The Band Wagon

Fred Astaire, Nanette Fabray, Jack Buchanan in the Triplets sequence


A movie for every day of the year – a good one



3 May


Betty Comden born, 1917

On this day in 1917, lyricist, librettist and screenwriter Betty Comden was born, as Basya Cohen, in Brooklyn, New York. After finishing high school she studied drama at New York University, where she formed a small revue troupe with Judy Holliday, Leonard Bernstein and Adolph Green. Green would go on to be her lifelong writing partner. Being performers and writers, both Comden and Green liked to write themselves into their works. Which is what they did with On the Town, their first big Broadway success. After a couple of flop shows, the duo headed to Hollywood, where they wrote the screenplays for the Astaire Rogers vehicle The Barkleys of Broadway. They then adapted On the Town for Gene Kelly and Frank Sinatra, before following up three years later with 1952’s Singin’ in the Rain. This was followed the next year by The Band Wagon, which included fictionalised versions of themselves as the writers of a stage show that will be the comeback for ageing hoofer Tony Hunter (Fred Astaire). Comden and Green moved back to Broadway in the late 1950s and continued producing shows up until 1991. She won seven Tonys but no Oscars, in spite of having worked on two of the most iconic musicals of all time.




The Band Wagon (1953, dir: Vincente Minnelli)

The Band Wagon is a classic of the “let’s do the show right here” style of backstage musical comedy. It’s also a classic “art based on life” story – as its predecessor Singin’ in the Rain had been – about a washed up dancer giving it one last hoof before the curtain falls. Fred Astaire plays the dancer, and in the opening scene we see an old top hat and cane being sold at some celebrity memorabilia auction. Except nobody wants to buy. Astaire was 54 at the time of The Band Wagon and though he’d live nearly another 35 years, this really was his big last hurrah. Art again mirrors life in the pairing of vaudevillian Astaire with sleek, young, classically trained Cyd Charisse, playing the sleek, young, classically trained dancer Fred’s Tony Hunter is nervous about being paired with. We get to the “let’s do the show right here” bit after Jack Buchanan, as the up-himself artistic director, has ruined this pairing by drenching his latest show in European high culture – he fancies it as a reworking of Faust – before Lester and Lily Marton (Oscar Levant and Nanette Fabray as lightly fictionalised versions of Comden and Green) pull the baby out of the fire at the last minute, chucking out all the old, stiff, European nonsense and injecting lots of brash, bright American chutzpah. Never mind that the songs are actually for the most part old ones, and never mind the plot, or much of the dialogue, which is as corny as hell, or the chemistry between Astaire and Charisse, which is fine while they’re dancing, uneasy while they’re not. The brilliance of The Band Wagon lies in the staging of the musical numbers, the way director and former window dresser Vincente Minnelli controls colour and movement. And the songs themselves. This is the film that gave us That’s Entertainment. And Triplets (“If one of us gets the measles/Another one gets the measles…”). And You and the Night and the Music. And Dancing in the Dark. There are around 20 musical numbers, in fact, coming at you at about one every ten minutes. Jack Buchanan, a voice like a sea lion, manages to steal the film from Astaire. Or maybe it’s fairer to say that Astaire lets him have it. This is in any case a very democratic affair, as Singin’ in the Rain was, with everyone getting their moment to shine. And don’t they.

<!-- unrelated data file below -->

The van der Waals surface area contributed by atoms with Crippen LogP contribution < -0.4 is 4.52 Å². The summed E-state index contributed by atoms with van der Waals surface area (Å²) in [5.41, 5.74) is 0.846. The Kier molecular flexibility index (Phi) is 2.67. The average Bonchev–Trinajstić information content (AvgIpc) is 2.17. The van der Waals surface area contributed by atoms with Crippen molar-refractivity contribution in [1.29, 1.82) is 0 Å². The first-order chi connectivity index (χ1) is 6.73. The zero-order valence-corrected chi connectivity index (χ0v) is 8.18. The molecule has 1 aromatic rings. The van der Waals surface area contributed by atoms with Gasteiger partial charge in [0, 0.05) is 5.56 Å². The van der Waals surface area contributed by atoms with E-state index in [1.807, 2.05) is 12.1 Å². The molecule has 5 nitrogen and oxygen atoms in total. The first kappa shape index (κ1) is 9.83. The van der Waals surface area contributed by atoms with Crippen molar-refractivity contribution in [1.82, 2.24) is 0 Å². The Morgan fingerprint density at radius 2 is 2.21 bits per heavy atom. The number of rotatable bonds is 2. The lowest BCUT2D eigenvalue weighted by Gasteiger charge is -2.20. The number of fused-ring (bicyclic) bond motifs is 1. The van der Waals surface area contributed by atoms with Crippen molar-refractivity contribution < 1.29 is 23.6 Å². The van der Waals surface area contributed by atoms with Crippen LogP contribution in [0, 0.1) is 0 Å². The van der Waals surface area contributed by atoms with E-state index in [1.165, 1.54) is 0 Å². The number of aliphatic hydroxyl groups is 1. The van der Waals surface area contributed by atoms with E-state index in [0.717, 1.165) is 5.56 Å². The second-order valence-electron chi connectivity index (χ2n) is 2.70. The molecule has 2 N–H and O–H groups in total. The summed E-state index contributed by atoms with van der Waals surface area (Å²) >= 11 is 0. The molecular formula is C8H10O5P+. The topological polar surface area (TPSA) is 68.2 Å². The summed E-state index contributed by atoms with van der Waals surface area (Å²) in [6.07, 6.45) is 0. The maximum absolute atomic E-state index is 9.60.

Why Watch?


  • One of the best musicals ever made
  • Any opportunity to watch Fred Astaire should be seized
  • The lush Technicolor cinematography
  • The sets for the Girl Hunt sequence


© Steve Morrissey 2014



The Band Wagon – at Amazon





Meet Me in St Louis



“Clang clang clang went the trolley” and ring ring ring went the tills in every box office all over America when Meet Me in St Louis arrived in 1944. Made when the war in the Pacific was at its height, it was a chocolate-boxy feast of nostalgia even then, a story about a decent paterfamilias (Leon Ames) considering uprooting his family and moving them from cosy St Louis to New York. What could be more appropriate in wartime than a film about a lifestyle under threat? Poor Esther (Judy Garland), the second oldest daughter. How is she ever going to croon and spoon with “The Boy Next Door”? Poor Tootie (an Oscar to seven-year-old Margaret O’Brien), the youngest Smith daughter – she’s so upset all her dollies are coming down with terminal illnesses and she’s developed the nasty habit of taking the heads off snowmen. It’s this unease that gives the film its bite and ensures that it’s not overwhelmed by soppiness, of which there’s an iron-hooped barrel-load. Look no further than the film’s other standout song – Have Yourself a Merry Little Christmas. Big aaah.

© Steve Morrissey 2006


Meet Me In St Louis – at Amazon